Why no rate cuts?

Everybody expected a rate cut, given the dismal GDP growth in the September quarter. All argued a rate cut would not be of much use but had little faith in the MPC’s intestinal fortitude for straying from the beaten track. And they were proven wrong as the RBI decided to not reduce interest rates. It was very astonishing it did so in spite of slashing its GDP estimate for the current fiscal year to 5%, the slowest growth since the Lehman crisis.


This puts the focus back on inflation. We must see the onion price spike reverse and also hope other food items don’s see sharp spikes in prices. We also need to see oil price contained at reasonable levels. The economy needs to manage inflation well in the coming months and ensure that we have scope for a rate cut in February when the RBI meets after the budget is presented.

Between now and February, a lot of things will be set on course. FIIs will decide their EM strategy and within that their India stance. The last three months saw continuous net inflows from FIIs. November was particularly positive with the year’s best inflows of 3.2 BN dollars. With the growth forecast significantly downgraded, the FII flows in December are very crucial.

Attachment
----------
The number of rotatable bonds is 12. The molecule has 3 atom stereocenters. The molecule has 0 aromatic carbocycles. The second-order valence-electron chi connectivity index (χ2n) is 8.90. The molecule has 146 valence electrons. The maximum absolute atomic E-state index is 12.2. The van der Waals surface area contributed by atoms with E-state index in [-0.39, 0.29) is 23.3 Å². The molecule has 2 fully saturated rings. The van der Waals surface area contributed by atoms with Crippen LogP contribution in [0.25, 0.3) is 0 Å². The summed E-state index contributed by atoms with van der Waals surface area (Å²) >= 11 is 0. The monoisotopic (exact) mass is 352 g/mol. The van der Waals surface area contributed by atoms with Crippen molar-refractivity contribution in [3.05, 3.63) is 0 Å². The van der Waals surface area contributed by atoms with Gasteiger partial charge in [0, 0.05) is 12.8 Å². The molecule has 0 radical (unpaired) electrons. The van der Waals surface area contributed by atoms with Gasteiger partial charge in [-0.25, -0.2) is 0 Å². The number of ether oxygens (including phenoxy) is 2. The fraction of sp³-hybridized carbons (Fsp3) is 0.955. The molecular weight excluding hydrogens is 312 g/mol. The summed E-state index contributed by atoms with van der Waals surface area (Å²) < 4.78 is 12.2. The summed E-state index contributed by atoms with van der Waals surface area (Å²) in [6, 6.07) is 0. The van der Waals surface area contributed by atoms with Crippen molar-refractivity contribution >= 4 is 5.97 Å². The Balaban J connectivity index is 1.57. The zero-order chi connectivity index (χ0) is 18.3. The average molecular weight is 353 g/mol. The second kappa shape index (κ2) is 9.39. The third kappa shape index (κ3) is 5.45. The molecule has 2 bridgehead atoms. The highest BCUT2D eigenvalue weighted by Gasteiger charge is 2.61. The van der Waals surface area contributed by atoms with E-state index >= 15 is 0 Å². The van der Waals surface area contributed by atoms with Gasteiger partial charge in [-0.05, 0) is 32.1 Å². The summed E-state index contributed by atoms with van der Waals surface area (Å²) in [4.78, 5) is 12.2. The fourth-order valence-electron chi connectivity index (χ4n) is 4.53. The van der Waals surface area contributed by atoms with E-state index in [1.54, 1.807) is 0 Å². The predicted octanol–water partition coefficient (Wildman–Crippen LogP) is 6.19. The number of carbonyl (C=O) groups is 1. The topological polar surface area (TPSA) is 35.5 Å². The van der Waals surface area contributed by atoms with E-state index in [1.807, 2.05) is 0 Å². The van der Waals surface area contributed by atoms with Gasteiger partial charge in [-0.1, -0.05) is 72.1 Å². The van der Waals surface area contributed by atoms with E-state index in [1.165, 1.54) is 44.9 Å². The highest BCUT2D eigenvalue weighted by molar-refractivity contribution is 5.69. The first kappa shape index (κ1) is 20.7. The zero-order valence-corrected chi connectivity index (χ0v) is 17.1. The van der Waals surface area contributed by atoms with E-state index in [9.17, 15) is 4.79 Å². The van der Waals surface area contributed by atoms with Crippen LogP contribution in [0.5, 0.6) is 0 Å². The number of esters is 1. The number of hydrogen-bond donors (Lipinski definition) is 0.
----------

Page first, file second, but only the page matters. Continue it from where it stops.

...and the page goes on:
What people also want to know is: how near are we to the end of the rate cycle? Well, the RBI feels growth is going to bounce back to between 5.9 and 6.3% in the first half of FY2021. Why then the need for more rate cuts? People are catching on that rate cuts may not work, which is why the clamour for a TARP (Troubled Asset Relief Programme)---taking stressed assets off NBFC books on the lines of what was done for banks in the US after the financial crisis--- or some form of Quantitative Easing is growing.


The markets show few signs that the Indian economy is anywhere near a Lehman moment. They continue to take setbacks in their stride and hover near their all-time highs. Perhaps they are taking heart from the November Purchasing Managers Index that a bottom has been reached, although their faith in a quick recovery does call for a willing suspension of disbelief. Or they may be reading a Bloomberg report that says liquidity will remain strong next year, as the three largest central banks continue to expand their balance sheets.


Source: Moneycontrol & Mint

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